• “You’ve never seen anything like it”: multiplexes, shopping malls and sensory overwhelm in Milton Keynes, 1979–1986

    Lauren Piko (see profile)
    Item Type:
    milton keynes, sensory history, Urban history
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    From 1979, the new town of Milton Keynes embraced a new marketing approach which emphasised its capacity to elicit wondrous, uplifting, and desirable bodily sensations. This coincided with the transformation of the town’s central landscape, with Britain’s largest mall, The Shopping Building opening in 1979, followed in 1985 by Britain’s first multiplex cinema, The Point. This new direction in Milton Keynes’ marketing rejected national media narratives of the town’s sterility, while reorienting its administration away from the now-toxic political legacy of Keynesianism and towards consumer capitalism. This presented the Shopping Building, The Point and Milton Keynes as a whole, as containing forces that intensified and proliferated potential sensory experiences which resisted quantification and could only be understood fully through immediate presence. This deliberate non-specificity equated the undifferentiated general ideal of sensation with the liberatory capacities of consumer choice, while concealing the encroaching constraints on human possibility arising from commodification of sensations and public space. While critical accounts identified this new determinism as a damaging force, Milton Keynes was nonetheless able to redefine its public image during the early years of the Thatcher government by association with private consumption and private sensation.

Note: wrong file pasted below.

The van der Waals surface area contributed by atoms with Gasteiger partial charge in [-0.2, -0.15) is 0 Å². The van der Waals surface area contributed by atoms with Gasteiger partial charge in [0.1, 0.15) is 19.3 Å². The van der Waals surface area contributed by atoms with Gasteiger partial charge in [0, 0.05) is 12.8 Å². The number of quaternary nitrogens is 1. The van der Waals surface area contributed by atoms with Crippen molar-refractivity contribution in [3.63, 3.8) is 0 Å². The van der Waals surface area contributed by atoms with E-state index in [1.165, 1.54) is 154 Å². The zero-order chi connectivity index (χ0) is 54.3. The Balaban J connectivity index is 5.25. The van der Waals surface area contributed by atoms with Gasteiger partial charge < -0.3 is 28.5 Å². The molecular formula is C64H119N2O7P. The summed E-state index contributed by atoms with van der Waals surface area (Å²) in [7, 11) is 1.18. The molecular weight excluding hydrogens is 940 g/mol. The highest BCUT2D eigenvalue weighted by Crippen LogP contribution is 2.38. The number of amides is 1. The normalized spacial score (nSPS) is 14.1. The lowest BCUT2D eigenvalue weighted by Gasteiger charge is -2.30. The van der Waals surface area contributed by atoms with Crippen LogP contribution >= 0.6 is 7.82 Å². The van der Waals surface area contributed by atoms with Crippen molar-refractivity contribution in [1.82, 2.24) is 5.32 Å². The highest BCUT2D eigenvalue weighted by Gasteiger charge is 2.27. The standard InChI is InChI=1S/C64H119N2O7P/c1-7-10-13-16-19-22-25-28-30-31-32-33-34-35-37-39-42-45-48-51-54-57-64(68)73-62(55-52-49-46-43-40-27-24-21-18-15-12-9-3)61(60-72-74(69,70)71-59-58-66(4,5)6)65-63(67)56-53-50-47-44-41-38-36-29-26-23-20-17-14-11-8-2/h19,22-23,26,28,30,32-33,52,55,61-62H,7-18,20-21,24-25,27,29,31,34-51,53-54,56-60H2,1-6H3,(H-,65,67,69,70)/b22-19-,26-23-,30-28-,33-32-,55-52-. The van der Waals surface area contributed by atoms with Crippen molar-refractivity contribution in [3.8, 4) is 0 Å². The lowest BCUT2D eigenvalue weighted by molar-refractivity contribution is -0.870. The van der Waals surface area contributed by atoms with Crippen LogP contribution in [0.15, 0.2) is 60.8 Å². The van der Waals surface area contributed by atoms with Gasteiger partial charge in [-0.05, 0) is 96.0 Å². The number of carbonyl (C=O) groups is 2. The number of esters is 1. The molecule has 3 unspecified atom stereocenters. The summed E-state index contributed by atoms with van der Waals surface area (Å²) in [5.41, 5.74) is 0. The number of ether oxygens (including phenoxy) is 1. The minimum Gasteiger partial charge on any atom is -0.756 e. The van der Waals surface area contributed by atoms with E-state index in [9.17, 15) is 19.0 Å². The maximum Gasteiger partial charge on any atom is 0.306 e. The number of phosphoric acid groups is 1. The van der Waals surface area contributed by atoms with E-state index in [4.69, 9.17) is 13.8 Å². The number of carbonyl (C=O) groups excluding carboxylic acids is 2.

Published as:
    Journal article    
    Last Updated:
    5 years ago
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